Tabernacling with God
It was the exodus of the Old Testament that earned the ancient Israelites the description of “pilgrims and sojourners.” They were a semi-nomadic people who lived the life of what Harvey Cox once likened to a floating craps game. They moved from place to place. Even their church was a tent that had to be pitched and taken down repeatedly as they followed the lead of God in the wilderness.
This image figures prominently in the New Testament portrayal of the Incarnation. In John’s Gospel, it is written that the Logos, the divine Word, was “with God” and “was God” from the beginning, and “became flesh and dwelt among us” (John 1:14). The word that is translated here as dwelt literally means “tabernacled” or “pitched His tent” among us.
In this sense, it is Christ who is the ultimate Pilgrim. The Incarnation is the supreme sojourn. Christ left His heavenly home to enter into our pilgrimage in our behalf. His was in solidarity with the descendants of Abraham, Isaac, and Jacob.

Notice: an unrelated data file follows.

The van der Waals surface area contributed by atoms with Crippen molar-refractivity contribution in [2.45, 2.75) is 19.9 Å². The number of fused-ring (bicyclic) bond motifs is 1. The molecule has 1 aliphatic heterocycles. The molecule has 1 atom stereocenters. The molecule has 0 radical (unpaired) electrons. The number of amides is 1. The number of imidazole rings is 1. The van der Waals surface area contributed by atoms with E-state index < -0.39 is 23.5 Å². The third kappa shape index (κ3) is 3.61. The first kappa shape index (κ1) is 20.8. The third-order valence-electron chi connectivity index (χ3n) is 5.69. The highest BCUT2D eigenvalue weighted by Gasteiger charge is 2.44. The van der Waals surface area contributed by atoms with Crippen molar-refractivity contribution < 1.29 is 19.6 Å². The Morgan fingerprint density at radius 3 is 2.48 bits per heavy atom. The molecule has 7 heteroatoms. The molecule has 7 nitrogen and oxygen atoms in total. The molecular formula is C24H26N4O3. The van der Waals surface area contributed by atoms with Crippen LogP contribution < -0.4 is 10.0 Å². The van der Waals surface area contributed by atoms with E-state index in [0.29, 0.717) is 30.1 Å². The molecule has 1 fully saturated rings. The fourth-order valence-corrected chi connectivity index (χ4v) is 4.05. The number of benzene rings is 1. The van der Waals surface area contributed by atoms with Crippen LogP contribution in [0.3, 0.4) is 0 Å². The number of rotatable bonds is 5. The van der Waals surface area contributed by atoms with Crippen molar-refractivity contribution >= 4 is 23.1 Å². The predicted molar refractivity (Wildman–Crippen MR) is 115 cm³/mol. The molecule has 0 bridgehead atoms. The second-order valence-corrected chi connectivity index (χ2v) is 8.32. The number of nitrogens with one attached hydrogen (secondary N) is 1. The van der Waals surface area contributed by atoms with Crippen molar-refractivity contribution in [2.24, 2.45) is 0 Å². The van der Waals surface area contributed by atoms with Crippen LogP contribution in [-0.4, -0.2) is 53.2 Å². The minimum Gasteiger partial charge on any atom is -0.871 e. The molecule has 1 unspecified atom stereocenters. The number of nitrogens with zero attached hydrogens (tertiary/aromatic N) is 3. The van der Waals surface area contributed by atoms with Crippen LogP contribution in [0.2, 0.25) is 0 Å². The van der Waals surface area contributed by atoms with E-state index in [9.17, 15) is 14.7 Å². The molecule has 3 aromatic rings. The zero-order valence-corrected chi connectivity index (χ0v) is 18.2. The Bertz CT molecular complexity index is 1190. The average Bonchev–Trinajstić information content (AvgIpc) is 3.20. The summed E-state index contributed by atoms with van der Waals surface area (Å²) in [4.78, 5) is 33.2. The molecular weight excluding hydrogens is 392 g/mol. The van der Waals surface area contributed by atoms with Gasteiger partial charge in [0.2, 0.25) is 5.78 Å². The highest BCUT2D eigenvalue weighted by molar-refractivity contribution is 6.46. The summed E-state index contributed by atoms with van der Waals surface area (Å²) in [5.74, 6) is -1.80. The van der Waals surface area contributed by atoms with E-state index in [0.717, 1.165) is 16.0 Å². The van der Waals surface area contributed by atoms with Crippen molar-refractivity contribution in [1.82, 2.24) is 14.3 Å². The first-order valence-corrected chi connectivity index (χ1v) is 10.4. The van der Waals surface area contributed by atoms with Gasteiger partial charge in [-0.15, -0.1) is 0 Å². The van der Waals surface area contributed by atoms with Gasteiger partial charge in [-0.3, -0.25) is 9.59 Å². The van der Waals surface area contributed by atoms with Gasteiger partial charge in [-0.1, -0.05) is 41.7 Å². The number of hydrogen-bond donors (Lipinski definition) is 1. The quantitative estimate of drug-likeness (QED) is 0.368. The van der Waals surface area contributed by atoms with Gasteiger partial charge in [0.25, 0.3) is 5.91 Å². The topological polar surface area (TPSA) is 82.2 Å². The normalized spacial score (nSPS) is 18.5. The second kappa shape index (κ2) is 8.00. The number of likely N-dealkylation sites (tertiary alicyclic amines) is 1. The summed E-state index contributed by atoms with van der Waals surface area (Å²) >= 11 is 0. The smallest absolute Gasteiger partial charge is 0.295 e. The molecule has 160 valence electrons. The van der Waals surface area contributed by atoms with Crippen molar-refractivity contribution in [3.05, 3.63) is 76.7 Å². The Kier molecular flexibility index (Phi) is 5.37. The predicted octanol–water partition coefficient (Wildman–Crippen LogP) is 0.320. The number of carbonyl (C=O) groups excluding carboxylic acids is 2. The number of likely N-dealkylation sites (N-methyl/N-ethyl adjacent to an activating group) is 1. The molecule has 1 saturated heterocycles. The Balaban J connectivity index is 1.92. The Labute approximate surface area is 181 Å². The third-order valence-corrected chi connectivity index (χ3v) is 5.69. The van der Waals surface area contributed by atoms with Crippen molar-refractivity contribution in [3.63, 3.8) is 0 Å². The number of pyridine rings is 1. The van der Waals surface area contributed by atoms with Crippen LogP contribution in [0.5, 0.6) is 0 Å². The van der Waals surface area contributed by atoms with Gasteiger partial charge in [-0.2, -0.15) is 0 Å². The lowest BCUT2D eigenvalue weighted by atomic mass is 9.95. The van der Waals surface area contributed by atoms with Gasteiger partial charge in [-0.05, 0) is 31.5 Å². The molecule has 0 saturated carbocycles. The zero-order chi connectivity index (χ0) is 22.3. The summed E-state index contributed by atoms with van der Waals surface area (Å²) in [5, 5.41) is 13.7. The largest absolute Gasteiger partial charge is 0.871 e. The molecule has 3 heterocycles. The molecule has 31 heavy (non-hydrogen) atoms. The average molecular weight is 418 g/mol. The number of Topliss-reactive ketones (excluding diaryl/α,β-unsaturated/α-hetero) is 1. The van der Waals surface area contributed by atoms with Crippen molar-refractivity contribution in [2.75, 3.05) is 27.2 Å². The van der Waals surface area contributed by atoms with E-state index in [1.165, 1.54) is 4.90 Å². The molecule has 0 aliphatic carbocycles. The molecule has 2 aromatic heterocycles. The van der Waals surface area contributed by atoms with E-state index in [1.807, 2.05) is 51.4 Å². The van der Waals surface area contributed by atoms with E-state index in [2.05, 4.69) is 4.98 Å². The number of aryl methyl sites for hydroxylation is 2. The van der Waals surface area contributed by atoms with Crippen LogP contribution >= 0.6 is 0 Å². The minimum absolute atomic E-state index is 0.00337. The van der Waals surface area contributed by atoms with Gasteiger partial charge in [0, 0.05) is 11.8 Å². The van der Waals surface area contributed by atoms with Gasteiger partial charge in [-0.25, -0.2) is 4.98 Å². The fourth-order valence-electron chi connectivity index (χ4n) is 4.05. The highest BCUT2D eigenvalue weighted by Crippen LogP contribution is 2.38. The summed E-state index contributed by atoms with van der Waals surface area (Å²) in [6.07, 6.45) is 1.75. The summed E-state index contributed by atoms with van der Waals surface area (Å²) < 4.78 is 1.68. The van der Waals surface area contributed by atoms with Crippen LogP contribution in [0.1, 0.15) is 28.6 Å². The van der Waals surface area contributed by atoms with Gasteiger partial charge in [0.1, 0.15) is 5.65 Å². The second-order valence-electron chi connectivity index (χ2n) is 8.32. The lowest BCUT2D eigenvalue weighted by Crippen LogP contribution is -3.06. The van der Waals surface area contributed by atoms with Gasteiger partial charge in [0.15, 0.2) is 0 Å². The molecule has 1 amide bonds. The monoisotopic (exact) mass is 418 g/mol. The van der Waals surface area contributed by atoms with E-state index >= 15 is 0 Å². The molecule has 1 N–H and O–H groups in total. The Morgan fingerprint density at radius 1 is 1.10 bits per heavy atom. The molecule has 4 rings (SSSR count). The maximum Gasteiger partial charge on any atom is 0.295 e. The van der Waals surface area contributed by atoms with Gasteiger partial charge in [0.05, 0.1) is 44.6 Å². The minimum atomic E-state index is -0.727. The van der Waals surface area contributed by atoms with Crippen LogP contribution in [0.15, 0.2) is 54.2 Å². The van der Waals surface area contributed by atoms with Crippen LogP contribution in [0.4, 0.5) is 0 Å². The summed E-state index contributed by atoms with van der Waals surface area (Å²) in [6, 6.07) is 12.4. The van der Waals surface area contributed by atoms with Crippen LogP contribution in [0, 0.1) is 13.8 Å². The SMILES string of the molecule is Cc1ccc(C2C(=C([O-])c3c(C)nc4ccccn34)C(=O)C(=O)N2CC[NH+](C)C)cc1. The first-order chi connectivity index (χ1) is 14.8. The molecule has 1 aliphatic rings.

I love my homeland. Every time I travel abroad, I am happy to return to America. But the United States is an inn, a resting place in the midst of a higher journey, a road-stop on the way to my true home.
Coram Deo: Reflect on this glorious truth: God pitched His tent among us.
John 1:4–5: “In Him was life, and the life was the light of men. And the light shines in the darkness, and the darkness did not comprehend it.”
John 1:14: “And the Word became flesh and dwelt among us, and we beheld His glory, the glory as of the only begotten of the Father, full of grace and truth.”
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